So, when my father in law started renovating a farmhouse in rural Italy, I knew that sorting out the networking would be down to me.  The idea is to create a luxury villa that will be a popular holiday rental, provide much needed R&R for the owners, and in the quieter parts of the year be a great holiday destination for the whole extended family.  One of the owners really has to stay in touch over the Internet and has regular meetings via Skype and other social media.  There’s also keen football and rugby fans in the family who won’t want to miss a big match.  Since the UK free to air channels (i.e. the ones you could get from Freesat) moved to a UK Spotbeam, there’s almost no hope of receiving them in Italy.  So the obvious solution was to get a high speed broadband connection and stream the TV channels.

The villa already had a Wifi based commercial broadband service, which was quite patchy.  In the middle of the night it was quite good, but during the day it was very variable, ranging from awkward to totally useless.  Importantly, streaming video and VOIP/Skype was a non-starter.  There was also a telephone landline running into the house, but even just looking across the fields made it obvious that this would be useless – and the sheer number of log periodic antennas attached to chimney stacks across the area made it clear that everyone was using a commercial Wifi service.

So I looked at the various satellite broadband services on the market.  The last time I looked at satellite, it was a hybrid solution where the upstream side used an old school modem to e.g. request a web page, which would eventually lead to a burst of high speed data downstream from the satellite.  Latency was huge, which was an issue ten years ago, and these days it would be completely unusable for any kind of interactive usage like web browsing or VOIP.  Web pages are a particular issue because they’re not just one request – each part of the page, every image, and even lots of the text on modern sites – is a separate request to the web server, and until the web browser has received the complete page, it doesn’t know what to request.  With a latency measured in seconds, even small pages would take minutes to load.  Complicated pages like a Facebook news feed would never complete before something changed requiring a reload.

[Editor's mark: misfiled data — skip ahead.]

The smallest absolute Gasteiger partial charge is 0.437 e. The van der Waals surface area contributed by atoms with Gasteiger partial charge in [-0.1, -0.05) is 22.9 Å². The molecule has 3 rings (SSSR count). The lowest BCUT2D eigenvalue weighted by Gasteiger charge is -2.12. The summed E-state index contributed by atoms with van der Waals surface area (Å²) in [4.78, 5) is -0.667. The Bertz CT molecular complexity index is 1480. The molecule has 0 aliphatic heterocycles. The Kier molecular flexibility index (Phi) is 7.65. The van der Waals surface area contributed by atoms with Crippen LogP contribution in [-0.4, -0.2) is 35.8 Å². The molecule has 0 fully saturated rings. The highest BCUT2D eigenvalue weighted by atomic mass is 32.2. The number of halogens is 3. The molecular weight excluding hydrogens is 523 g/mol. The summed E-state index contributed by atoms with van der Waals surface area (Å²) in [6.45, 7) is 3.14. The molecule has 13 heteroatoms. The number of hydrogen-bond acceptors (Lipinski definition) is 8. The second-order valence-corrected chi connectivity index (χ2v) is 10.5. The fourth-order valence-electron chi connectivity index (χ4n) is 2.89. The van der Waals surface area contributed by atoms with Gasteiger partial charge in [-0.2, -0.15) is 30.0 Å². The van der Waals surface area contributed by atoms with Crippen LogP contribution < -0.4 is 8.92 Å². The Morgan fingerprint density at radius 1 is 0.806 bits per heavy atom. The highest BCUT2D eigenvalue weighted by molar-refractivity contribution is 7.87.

Modern satellite broadband systems are bidirectional – the dish sends a signal up to the satellite as well as receiving.  The three main offerings in the UK – Tooway, SES and Avanti – are all based on Ka band birds owned by Eutelsat, Astra and Avanti respectively.  All promise broadband speeds comparable to landline ADSL solutions, compatibility with streaming video and VOIP, and have pan-European coverage routed back to a UK-based datacenter, which makes the IP address appear to be in the UK. All of the service providers use clever acceleration technology, which mainly involves transparently caching data in the satellite modem, and analysis of web pages at the ISP so that images etc. are being sent down to the modem before the web browser has received the page and started requesting all of the objects needed.

So here’s a sneak peek at the “Earth Station” we constructed.  Shortly I’ll write some more about what I did and why, and how I optimised the local network to get the best out of the system.  I’ll also give my own opinions about how well it works and whether it’s a viable alternative to ADSL or FTTC broadband.